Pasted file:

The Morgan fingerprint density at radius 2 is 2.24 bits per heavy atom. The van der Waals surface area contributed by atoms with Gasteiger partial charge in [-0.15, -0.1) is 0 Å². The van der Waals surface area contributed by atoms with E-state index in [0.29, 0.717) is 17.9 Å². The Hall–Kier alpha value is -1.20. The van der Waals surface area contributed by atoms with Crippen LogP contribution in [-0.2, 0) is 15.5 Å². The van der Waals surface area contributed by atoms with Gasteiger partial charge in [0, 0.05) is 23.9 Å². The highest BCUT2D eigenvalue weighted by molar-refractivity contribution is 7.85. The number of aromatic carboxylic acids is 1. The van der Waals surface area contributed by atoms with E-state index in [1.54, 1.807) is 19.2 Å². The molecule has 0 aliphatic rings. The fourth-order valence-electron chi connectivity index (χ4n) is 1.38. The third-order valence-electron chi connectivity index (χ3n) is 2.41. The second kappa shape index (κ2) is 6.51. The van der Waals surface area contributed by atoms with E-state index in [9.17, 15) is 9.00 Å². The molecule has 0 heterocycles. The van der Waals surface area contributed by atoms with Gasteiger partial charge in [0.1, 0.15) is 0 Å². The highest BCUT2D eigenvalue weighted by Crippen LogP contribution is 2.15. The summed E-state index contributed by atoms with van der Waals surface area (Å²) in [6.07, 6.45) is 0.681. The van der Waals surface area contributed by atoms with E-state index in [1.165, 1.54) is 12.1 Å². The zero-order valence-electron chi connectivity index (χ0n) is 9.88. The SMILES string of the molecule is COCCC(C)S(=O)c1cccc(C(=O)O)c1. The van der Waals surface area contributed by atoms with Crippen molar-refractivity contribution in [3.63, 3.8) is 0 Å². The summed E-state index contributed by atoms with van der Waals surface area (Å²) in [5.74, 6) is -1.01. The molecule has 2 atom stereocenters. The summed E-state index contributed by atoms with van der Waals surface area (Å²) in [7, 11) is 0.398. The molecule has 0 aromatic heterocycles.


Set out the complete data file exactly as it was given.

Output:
The Morgan fingerprint density at radius 2 is 2.24 bits per heavy atom. The van der Waals surface area contributed by atoms with Gasteiger partial charge in [-0.15, -0.1) is 0 Å². The van der Waals surface area contributed by atoms with E-state index in [0.29, 0.717) is 17.9 Å². The Hall–Kier alpha value is -1.20. The van der Waals surface area contributed by atoms with Crippen LogP contribution in [-0.2, 0) is 15.5 Å². The van der Waals surface area contributed by atoms with Gasteiger partial charge in [0, 0.05) is 23.9 Å². The highest BCUT2D eigenvalue weighted by molar-refractivity contribution is 7.85. The number of aromatic carboxylic acids is 1. The van der Waals surface area contributed by atoms with E-state index in [1.54, 1.807) is 19.2 Å². The molecule has 0 aliphatic rings. The fourth-order valence-electron chi connectivity index (χ4n) is 1.38. The third-order valence-electron chi connectivity index (χ3n) is 2.41. The second kappa shape index (κ2) is 6.51. The van der Waals surface area contributed by atoms with E-state index in [9.17, 15) is 9.00 Å². The molecule has 0 heterocycles. The van der Waals surface area contributed by atoms with Gasteiger partial charge in [0.1, 0.15) is 0 Å². The highest BCUT2D eigenvalue weighted by Crippen LogP contribution is 2.15. The summed E-state index contributed by atoms with van der Waals surface area (Å²) in [6.07, 6.45) is 0.681. The van der Waals surface area contributed by atoms with E-state index in [1.165, 1.54) is 12.1 Å². The zero-order valence-electron chi connectivity index (χ0n) is 9.88. The SMILES string of the molecule is COCCC(C)S(=O)c1cccc(C(=O)O)c1. The van der Waals surface area contributed by atoms with Crippen molar-refractivity contribution in [3.63, 3.8) is 0 Å². The summed E-state index contributed by atoms with van der Waals surface area (Å²) in [5.74, 6) is -1.01. The molecule has 2 atom stereocenters. The summed E-state index contributed by atoms with van der Waals surface area (Å²) in [7, 11) is 0.398. The molecule has 0 aromatic heterocycles.